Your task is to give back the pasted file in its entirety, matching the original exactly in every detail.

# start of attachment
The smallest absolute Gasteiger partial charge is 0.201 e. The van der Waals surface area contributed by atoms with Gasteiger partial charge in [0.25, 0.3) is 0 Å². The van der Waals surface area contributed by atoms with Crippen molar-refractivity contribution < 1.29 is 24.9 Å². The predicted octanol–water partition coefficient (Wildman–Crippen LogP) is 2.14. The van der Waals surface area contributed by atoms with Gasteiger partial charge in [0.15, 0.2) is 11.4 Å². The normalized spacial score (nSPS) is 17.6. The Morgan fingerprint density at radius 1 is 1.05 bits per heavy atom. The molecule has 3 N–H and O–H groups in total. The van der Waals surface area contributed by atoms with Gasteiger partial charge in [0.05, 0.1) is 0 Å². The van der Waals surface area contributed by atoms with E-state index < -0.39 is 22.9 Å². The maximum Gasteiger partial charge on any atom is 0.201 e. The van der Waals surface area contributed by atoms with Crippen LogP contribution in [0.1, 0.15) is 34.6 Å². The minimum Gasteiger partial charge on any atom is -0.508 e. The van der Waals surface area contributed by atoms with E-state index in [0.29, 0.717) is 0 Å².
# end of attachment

The smallest absolute Gasteiger partial charge is 0.201 e. The van der Waals surface area contributed by atoms with Gasteiger partial charge in [0.25, 0.3) is 0 Å². The van der Waals surface area contributed by atoms with Crippen molar-refractivity contribution < 1.29 is 24.9 Å². The predicted octanol–water partition coefficient (Wildman–Crippen LogP) is 2.14. The van der Waals surface area contributed by atoms with Gasteiger partial charge in [0.15, 0.2) is 11.4 Å². The normalized spacial score (nSPS) is 17.6. The Morgan fingerprint density at radius 1 is 1.05 bits per heavy atom. The molecule has 3 N–H and O–H groups in total. The van der Waals surface area contributed by atoms with Gasteiger partial charge in [0.05, 0.1) is 0 Å². The van der Waals surface area contributed by atoms with E-state index < -0.39 is 22.9 Å². The maximum Gasteiger partial charge on any atom is 0.201 e. The van der Waals surface area contributed by atoms with Crippen LogP contribution in [0.1, 0.15) is 34.6 Å². The minimum Gasteiger partial charge on any atom is -0.508 e. The van der Waals surface area contributed by atoms with E-state index in [0.29, 0.717) is 0 Å².